Similarly, significant portions of both biblical law and the prophetic texts are concerned with proper interpersonal behavior. As Neumann correctly says, most of these dictums are specifically about how Jews in a Jewish commonwealth should treat their fellow Jews. But once you acknowledge, for instance, that Jews in a Jewish state have responsibilities toward the Jewish poor, it’s hardly far-fetched to extrapolate from this that Jews in America have responsibilities toward America’s poor.

In other words, tikkun olam Jews haven’t fabricated their social-justice theology “almost out of whole cloth,” as Neumann writes; many of their concerns do exist in Judaism. They just aren’t the whole of Judaism, by a long measure, nor do they actually mandate most of the specific values and policies liberal Jews have saddled them with.

Because Judaism does have universal as well as particularist aspects, any convincing account of it must address both. And Neumann actually has a good answer for how to do so. Unfortunately, he buries it in a few throwaway paragraphs at the end of his third chapter. As he correctly notes, God tried a world based solely on universalism twice, first with Adam and then with Noah. But after those two failures, God evidently concluded that human nature itself doesn’t work that way, and He therefore tried a third time by working through one particular nation—an effort to which the rest of the Bible is devoted. In other words, Judaism argues that universal problems can best be addressed through a very particularistic method: a particular nation in a particular state practicing its own particular laws.

And this is one final reason that the tikkun olam movement’s abandonment of particularism is antithetical to Judaism: It’s a return to a method that God Himself tried twice and couldn’t make work.

Neumann deserves credit for mounting an unapologetic challenge to a worldview that has gone unquestioned for far too long. I can only hope it inspires others to tackle this subject in a way more likely to persuade the people who most need to hear it.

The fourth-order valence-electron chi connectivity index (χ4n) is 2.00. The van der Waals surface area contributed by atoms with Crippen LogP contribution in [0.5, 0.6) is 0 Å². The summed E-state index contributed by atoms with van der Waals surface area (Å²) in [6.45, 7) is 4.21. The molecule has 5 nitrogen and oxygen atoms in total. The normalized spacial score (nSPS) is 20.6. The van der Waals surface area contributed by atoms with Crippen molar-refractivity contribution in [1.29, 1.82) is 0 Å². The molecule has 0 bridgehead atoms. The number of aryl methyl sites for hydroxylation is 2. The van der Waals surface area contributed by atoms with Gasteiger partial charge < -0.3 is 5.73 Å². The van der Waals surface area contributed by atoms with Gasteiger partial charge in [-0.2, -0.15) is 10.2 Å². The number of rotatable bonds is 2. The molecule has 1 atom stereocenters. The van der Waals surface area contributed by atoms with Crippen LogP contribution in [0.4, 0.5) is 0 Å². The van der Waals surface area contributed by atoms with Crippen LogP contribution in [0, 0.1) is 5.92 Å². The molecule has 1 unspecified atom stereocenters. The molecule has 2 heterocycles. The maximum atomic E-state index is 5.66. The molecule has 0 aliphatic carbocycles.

Originally published in Commentary on August 15, 2018

Subscribe to Evelyn’s Mailing List

‘We need to talk’ about the role of non-Orthodox movements

The Jewish Federations of North America are holding their annual General Assembly this week under the title “We Need to Talk,” with “we” meaning Israel and the Diaspora. In that spirit, let’s talk about one crucial difference between the two communities: the role of the non-Orthodox Jewish movements. In America, these movements are important to maintaining Jewish identity, something Israelis often fail to understand. But in Israel, they are unnecessary to maintaining Jewish identity—something American Jews frequently fail to understand.

A 2013 Pew Research poll found that by every possible measure of Jewish identity, American Jews who define themselves as being “of no religion” score significantly worse than those who define themselves as Reform or Conservative Jews. For instance, 67 percent of “Jews of no religion” raise their children “not Jewish,” compared to just 10 percent of Reform Jews and 7 percent of Conservative Jews. Only 13 percent give their children any formal or informal Jewish education (day school, Hebrew school, summer camp, etc.), compared to 77 percent of Conservative Jews and 48 percent of Reform Jews. The intermarriage rate for “Jews of no religion” is 79 percent, compared to 50 and 27 percent, respectively, among Reform and Conservative Jews.

Indeed, 54 percent of “Jews of no religion” say being Jewish is of little or no importance to them, compared to just 14 percent of Reform Jews and 7 percent of Conservative Jews, while 55 percent feel little or no attachment to Israel, compared to 29 percent of Reform Jews and 12 percent of Conservative Jews. And only 10 percent care about being part of a Jewish community, compared to 25 and 40 percent, respectively, of Reform and Conservative Jews.

Granted, the non-Orthodox movements haven’t done very well at transmitting Jewish identity to subsequent generations; Orthodoxy is the only one of the three major denominations where the percentage of 18- to 29-year-olds isn’t significantly lower than the percentage of people over 50. Nevertheless, these movements do vastly better than “Jews no religion,” which, for most non-Orthodox Jews, is the most likely alternative. Not surprisingly, any Jewish identity is better than none.

Yet the picture is very different among secular Israeli Jews, the closest Israeli equivalent to “Jews of no religion.” The vast majority marry other Jews, if only because most of the people they know are Jewish. Almost all raise their children Jewish because that’s the norm in their society (fertility rates are also significantly higher). More than 80 percent consider their Jewish identity important. Most obviously care about Israel, since they live there. And because they live there, they belong to the world’s largest Jewish community, whether they want to or not.

Read more
Archives